By Tim Hird
Recognizing employees for first-rate work isn’t just a nice gesture: It boosts morale, increases productivity, and helps retain top performers. But singling out staff who make a difference often becomes an “I’ll-get-around-to-it-later” task for busy managers. Many wait too long for kudos to have the desired impact, fail to match praise with the achievement, or forget to say thank you altogether.
If you’ve been faltering lately in giving hardworking team members rewards for exceptional effort, take action now. You don’t want to risk losing your best employees to the competition because they don’t feel valued. Here are three ways to let talented professionals know you appreciate their contributions:
1.Give timely praise – and encourage others to do so, too.
Be quick to acknowledge employees’ accomplishments. Often, a verbal thank-you or handwritten note directly from you can go a long way toward making a team member feel valued. However, accolades shouldn’t come just from the top. Praise from colleagues is often as meaningful as a nod from a manager, so be sure to foster a culture that encourages peers to commend each other openly for a job well done.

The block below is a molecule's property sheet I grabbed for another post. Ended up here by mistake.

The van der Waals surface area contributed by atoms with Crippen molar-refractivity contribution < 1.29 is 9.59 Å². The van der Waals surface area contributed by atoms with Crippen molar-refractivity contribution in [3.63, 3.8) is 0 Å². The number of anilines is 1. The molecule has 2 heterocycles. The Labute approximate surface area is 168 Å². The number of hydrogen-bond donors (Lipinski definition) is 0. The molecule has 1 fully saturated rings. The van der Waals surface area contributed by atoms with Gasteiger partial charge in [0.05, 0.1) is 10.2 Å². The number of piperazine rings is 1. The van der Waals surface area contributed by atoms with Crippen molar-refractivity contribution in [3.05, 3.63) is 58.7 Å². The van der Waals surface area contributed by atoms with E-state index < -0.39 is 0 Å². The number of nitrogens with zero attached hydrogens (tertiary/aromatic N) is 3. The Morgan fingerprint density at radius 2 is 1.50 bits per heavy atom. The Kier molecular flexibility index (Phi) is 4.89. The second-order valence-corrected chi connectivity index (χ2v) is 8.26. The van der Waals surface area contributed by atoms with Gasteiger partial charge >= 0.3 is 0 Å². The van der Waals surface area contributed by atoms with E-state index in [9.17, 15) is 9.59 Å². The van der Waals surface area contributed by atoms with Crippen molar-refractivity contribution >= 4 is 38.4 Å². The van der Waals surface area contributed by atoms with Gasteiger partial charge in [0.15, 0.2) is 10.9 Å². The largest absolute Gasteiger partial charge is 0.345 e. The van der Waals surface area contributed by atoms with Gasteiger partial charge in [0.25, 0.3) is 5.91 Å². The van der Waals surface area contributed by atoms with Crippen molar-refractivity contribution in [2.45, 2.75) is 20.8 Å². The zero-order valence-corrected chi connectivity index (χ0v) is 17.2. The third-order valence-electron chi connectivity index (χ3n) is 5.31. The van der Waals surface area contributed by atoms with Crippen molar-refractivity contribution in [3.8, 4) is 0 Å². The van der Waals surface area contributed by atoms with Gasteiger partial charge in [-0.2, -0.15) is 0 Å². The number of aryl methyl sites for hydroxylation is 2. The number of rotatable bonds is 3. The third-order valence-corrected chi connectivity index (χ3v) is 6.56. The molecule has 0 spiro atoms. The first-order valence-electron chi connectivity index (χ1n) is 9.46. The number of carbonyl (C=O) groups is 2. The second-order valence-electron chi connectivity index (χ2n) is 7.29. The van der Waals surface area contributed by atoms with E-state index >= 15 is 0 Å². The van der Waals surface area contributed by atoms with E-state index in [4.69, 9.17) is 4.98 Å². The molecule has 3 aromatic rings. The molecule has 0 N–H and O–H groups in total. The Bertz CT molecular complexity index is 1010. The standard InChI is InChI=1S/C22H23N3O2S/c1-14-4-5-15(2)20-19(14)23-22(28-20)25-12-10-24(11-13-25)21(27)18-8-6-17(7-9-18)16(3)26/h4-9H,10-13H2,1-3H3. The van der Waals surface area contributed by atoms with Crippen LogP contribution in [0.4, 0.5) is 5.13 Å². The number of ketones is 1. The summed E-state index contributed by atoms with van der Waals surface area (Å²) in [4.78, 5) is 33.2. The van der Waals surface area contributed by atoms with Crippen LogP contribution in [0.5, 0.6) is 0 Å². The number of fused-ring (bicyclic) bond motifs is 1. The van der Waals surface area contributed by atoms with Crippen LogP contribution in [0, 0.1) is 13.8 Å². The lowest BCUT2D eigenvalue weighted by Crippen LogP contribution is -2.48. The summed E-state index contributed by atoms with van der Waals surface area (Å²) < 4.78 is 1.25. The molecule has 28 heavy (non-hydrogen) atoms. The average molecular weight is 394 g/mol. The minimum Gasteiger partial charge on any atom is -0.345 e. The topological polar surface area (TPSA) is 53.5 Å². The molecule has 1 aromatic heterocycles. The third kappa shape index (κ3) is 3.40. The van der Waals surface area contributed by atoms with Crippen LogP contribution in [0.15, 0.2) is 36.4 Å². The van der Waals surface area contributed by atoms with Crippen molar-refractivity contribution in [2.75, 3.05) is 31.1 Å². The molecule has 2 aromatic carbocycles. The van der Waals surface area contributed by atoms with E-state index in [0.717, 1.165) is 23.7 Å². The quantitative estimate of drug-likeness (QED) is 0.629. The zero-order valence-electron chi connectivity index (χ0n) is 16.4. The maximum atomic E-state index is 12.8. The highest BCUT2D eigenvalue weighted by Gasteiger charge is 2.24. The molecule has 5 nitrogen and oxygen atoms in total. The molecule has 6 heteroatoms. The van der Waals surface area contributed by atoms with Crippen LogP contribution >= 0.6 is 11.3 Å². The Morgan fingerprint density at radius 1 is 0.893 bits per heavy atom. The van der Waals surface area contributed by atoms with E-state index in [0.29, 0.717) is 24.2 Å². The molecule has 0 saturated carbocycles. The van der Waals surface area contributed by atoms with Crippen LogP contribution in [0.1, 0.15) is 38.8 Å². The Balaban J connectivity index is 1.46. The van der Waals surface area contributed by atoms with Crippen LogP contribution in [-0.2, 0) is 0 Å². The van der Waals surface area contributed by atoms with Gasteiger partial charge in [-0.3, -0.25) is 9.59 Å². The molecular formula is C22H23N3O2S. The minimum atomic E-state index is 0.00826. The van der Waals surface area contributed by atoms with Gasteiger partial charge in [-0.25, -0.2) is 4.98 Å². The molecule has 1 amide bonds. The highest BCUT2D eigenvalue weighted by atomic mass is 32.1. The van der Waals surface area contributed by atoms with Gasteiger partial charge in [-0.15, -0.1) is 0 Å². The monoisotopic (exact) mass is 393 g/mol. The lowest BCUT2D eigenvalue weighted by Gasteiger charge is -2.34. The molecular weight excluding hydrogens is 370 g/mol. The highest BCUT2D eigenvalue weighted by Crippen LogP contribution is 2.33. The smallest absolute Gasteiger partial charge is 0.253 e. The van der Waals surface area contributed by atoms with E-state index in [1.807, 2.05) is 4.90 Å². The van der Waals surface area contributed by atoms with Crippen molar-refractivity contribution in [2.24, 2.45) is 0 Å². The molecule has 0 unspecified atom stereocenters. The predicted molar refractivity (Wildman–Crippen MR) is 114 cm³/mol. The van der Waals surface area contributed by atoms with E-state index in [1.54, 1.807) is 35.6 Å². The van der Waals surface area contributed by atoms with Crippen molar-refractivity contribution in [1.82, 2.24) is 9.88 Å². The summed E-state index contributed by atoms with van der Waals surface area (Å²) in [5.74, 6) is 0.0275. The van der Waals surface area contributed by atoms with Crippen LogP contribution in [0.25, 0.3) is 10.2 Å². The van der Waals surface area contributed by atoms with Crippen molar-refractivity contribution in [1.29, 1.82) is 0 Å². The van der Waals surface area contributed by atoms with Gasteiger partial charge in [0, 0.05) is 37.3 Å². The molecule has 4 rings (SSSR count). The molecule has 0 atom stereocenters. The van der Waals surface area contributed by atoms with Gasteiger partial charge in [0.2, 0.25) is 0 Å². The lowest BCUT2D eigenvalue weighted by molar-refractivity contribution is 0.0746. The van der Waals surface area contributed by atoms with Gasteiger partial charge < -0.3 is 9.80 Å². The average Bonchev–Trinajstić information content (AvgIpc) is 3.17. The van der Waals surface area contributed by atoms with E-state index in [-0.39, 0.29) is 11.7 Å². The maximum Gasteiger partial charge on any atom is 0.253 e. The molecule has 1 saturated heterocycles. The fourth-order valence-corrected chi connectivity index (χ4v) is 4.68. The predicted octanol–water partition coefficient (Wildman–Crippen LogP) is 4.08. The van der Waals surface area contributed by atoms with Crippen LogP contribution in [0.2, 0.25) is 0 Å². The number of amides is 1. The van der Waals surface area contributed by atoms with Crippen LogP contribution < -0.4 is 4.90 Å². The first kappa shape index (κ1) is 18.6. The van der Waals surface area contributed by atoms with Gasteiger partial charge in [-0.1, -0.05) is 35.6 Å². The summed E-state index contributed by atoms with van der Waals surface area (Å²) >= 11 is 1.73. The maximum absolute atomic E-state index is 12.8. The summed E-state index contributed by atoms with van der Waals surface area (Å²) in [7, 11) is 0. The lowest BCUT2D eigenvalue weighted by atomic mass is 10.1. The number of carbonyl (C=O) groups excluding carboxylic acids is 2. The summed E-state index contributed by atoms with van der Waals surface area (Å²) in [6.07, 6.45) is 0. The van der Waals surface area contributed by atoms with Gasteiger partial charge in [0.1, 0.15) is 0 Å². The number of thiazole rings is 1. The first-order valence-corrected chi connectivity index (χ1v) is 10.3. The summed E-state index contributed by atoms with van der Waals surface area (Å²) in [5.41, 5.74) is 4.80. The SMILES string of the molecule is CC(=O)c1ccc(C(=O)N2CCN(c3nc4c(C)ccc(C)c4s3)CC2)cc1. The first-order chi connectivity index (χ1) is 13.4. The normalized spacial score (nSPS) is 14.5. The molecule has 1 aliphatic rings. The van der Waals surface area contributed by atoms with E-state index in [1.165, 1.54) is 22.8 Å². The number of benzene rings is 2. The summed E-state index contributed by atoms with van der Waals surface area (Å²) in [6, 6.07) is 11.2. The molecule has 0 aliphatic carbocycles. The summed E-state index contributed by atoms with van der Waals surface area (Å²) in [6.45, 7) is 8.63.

How you offer kudos depends on the situation. Some ideas: Praising an individual or an entire project team during a staff meeting, spotlighting their achievements in an article on the firm’s intranet or in its newsletter, or rewarding them with a paid day off or a special outing such as lunch or a movie.
2.Reward your top people.
Elevating high-performing employees to the next level has always been a practical way to reward top talent. But in the current economy, upward opportunities may be scarce for firms who have had to reduce staff and are still operating with smaller budgets.
If you’re unable to promote deserving employees right now, invest in their continued growth through relevant training. Also keep staff feeling engaged by expanding their scope of responsibility or assigning challenging projects. Be sure to first discuss these opportunities with them and find out if there are other developmental areas they might prefer.
3.Don’t go overboard: Make praise meaningful.
While there’s no substitute for thanking employees for their hard work and accomplishments on a regular basis, be careful not to take it too far. Avoid praising team members for simply carrying out their basic job requirements and reserve accolades for truly standout performance. When possible, tie recognition to achievement of specific business results.
A culture that recognizes and rewards high performance is a key aspect of the most successful companies. Your most valued staff members need to know they make a difference and that the firm performs better because they are part of the team.
(Tim Hird is Managing Director of specialized recruiting company Robert Half International Singapore and Japan)
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